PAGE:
In an effort to be more mindful of my resources, I have committed to buying fresh and buying local as much as possible this fall. In addition to being a member at a CSA, this fall I have grocery shopped at a new local market that boasts locally grown and made products. In shopping I have discovered that I now appreciate what I eat more, that I think more intentionally about my shopping needs, and that I really enjoy NOT having as many choices. That’s right. I like that the shelf with the coffee has about three choices. That there are two kinds of peanut butter. One bakery provides a variety of breads.
How does this lack of choice in the market relate to church? I guess what I’m saying is that sometime fewer choices are better. Limiting choices is better. Less is sometimes more.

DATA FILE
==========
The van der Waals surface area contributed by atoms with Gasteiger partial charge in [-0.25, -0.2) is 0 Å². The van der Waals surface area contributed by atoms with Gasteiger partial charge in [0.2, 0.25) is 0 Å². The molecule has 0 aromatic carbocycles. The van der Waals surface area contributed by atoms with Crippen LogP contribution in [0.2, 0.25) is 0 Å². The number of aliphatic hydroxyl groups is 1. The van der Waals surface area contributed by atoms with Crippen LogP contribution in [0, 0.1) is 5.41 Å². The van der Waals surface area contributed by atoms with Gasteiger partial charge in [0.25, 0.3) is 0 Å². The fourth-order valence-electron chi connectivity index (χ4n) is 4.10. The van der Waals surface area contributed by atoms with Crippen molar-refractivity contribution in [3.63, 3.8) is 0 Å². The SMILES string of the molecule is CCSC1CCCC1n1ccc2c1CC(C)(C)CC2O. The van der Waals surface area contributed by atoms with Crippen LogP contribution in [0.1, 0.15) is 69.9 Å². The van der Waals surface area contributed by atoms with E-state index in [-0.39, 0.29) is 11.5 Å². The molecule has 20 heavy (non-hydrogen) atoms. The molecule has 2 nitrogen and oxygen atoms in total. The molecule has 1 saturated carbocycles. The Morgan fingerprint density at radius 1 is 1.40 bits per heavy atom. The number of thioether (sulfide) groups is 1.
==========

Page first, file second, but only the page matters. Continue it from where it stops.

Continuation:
Think about it. Today teens have a million and one choices for a million for just about every aspect of life. There’s a plethora of extra curricular activities to select from, a smorgasbord of service groups to participate in, and a panoply of denominations, churches, and houses of worship. Each of these offering its own brand of belonging. In a world so filled with brands and branding, how do teens choose church?
Join us on Wednesday, November 2, 2011 to hear Dr. Carol Lytch speak about what she uncovered and discovered in her research and conversations with young people.